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Congress does not get free health care. Members can get coverage through the Affordable Care Act, with the government kicking in to cover a share of the cost.
Lawmakers are eligible after five years of service or federal employment for a pension plan that is more generous than most private employers offer.
Lawmakers don’t have 67 paid holidays, and it’s difficult to discern how much vacation time they get, given the nature of the job. They can take sick days.
Facebook users are recirculating an old post that accuses members of Congress of enjoying more luxurious employment benefits than their constituents do.
"Take a look at the congressional benefits," says the Oct. 10, 2019, Facebook post, which was shared thousands of times. "Free health care, outrageous retirement packages, 67 paid holidays, three weeks paid vacation, unlimited paid sick days; now THAT’S welfare."
The post was flagged as part of Facebook’s efforts to combat false news and misinformation on its News Feed. (Read more about our partnership with Facebook.)
We reached out to Demian Brady, director of research at the National Taxpayers Union, and Mark Strand, president of the Congressional Institute, to understand what benefits actually come with a seat in Congress.
"A lot of this stuff is an exaggeration," Strand said of the Facebook post.
The Facebook post claims lawmakers get "free health care," but Brady said their coverage would be better described as "highly subsidized." It’s not free.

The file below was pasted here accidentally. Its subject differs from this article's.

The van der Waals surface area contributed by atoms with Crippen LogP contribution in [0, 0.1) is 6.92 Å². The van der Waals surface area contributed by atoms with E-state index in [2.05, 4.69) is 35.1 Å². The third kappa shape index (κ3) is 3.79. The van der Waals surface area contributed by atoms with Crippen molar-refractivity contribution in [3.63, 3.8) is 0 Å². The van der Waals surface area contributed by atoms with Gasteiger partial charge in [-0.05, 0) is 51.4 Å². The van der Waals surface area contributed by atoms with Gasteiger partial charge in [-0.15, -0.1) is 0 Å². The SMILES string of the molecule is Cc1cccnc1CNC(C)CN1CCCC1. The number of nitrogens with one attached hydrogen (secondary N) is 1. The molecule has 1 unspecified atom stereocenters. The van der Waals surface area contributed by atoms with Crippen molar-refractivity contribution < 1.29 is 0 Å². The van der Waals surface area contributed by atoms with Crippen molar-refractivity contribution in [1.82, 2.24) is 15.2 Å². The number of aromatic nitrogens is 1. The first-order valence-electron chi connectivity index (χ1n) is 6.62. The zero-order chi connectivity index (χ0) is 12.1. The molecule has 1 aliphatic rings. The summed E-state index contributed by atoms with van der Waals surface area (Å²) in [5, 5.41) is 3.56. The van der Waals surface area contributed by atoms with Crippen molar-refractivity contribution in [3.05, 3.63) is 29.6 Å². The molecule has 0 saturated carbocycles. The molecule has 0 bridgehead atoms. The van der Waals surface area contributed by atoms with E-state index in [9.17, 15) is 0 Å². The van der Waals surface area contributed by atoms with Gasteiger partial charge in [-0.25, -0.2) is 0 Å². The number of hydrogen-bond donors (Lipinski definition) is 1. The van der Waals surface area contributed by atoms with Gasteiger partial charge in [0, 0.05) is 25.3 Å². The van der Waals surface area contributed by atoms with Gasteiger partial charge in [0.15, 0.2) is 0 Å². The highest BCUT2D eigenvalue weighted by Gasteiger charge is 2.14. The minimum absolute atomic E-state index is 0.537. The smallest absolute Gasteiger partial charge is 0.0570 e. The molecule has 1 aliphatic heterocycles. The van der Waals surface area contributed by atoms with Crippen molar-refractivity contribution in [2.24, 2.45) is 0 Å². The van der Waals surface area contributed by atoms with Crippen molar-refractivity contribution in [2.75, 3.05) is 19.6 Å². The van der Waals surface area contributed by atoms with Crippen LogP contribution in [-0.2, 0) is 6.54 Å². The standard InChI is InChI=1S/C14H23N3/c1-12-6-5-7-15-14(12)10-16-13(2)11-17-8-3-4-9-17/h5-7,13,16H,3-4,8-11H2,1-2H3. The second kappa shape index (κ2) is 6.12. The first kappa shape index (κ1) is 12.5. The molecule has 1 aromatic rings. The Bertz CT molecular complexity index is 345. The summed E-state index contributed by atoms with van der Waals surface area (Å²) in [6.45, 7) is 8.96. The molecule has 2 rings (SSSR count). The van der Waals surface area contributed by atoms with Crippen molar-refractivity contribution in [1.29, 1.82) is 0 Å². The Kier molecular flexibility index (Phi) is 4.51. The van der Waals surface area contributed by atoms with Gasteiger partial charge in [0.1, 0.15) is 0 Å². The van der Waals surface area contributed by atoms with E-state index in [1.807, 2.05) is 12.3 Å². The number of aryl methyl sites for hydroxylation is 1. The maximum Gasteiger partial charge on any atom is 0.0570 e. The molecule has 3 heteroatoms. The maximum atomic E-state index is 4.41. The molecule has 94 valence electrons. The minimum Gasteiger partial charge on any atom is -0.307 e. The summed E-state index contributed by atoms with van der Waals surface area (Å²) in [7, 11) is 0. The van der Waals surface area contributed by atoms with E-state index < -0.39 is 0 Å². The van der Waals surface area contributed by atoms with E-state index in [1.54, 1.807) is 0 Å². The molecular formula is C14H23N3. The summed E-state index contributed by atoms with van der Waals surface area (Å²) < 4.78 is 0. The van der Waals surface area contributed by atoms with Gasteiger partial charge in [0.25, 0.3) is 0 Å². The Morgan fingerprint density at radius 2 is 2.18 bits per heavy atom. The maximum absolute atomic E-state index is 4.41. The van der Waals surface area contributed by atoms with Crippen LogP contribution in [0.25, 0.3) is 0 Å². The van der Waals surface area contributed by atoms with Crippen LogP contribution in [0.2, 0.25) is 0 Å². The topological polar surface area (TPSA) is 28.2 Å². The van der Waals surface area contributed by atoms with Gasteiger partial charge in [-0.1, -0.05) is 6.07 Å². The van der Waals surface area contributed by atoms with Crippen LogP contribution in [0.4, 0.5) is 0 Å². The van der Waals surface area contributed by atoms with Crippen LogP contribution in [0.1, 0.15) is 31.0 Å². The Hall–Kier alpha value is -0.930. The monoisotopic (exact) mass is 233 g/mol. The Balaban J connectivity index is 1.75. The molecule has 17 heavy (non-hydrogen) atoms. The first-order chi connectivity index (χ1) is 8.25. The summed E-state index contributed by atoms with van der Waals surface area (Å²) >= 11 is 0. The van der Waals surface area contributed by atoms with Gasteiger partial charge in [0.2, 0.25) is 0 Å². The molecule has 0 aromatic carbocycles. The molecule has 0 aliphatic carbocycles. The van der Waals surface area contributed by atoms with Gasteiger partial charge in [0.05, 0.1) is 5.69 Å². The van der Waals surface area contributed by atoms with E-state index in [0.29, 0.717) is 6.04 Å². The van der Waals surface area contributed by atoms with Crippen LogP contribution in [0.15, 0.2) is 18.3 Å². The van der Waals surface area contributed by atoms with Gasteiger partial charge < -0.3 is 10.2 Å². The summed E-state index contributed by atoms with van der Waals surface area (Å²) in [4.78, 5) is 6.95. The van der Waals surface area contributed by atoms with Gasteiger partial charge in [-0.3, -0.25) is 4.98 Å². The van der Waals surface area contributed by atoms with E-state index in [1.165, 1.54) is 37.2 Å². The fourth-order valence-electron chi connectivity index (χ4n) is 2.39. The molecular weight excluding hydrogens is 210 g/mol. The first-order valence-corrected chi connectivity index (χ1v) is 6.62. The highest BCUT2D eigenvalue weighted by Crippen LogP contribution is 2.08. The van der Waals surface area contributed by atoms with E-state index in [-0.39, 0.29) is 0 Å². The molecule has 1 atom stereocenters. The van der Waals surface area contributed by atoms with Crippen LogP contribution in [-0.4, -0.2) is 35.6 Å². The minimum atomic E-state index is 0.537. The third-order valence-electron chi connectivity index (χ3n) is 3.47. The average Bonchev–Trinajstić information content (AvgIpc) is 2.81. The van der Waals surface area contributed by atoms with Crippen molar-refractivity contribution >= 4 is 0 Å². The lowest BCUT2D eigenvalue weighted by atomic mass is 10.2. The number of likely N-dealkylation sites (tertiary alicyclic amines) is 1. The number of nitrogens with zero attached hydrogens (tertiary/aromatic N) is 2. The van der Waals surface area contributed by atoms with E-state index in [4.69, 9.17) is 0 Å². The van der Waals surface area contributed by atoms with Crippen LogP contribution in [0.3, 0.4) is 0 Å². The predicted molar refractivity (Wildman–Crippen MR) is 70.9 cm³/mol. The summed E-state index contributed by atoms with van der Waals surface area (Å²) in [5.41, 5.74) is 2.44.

Members of Congress are eligible to get insurance through DC Health Link, the exchange marketplace for Washington, D.C., under the Affordable Care Act. The FAQ page on DC Health Link’s website lists "members of Congress" among its eligible recipients.
The federal government kicks in 72% of the premium costs, Brady said. That lines up with what the nonpartisan Congressional Research Service wrote in a 2017 report.
"They get subsidized just like every federal employee," Strand said, adding that members can also opt to get coverage through a spouse’s employer-based insurance if they prefer.
For comparison, employers in the U.S. contributed, on average, roughly 71% of the premium for family coverage and roughly 83% of the premium for single coverage in 2020, according to the Kaiser Family Foundation’s annual survey of private and non-federal public employers.
Whether congressional retirement benefits are "outrageous," as the Facebook post claims, is a matter of opinion. But they are "generous compared to the private sector," Brady said.
Members of Congress — save for the few elected prior to 1984 — belong to a pension program known as the Federal Employees’ Retirement System. The program is available to every federal employee, not just lawmakers, as PolitiFact previously reported. And it augments other benefits available to seniors.
"They do pay Medicare, just like every other American," Strand said. "They do pay into Social Security, and they do have this federal retirement."
The FERS program qualifies members for a pension after five years of service, with previous work as a federal employee counting toward the vesting period. Those lawmakers must contribute part of their congressional salary into the pension plan in order to be eligible for the benefit.
To collect, the lawmaker must be age 62, or be at least age 50 with 20 years of federal service, or be any age with 25 years of service.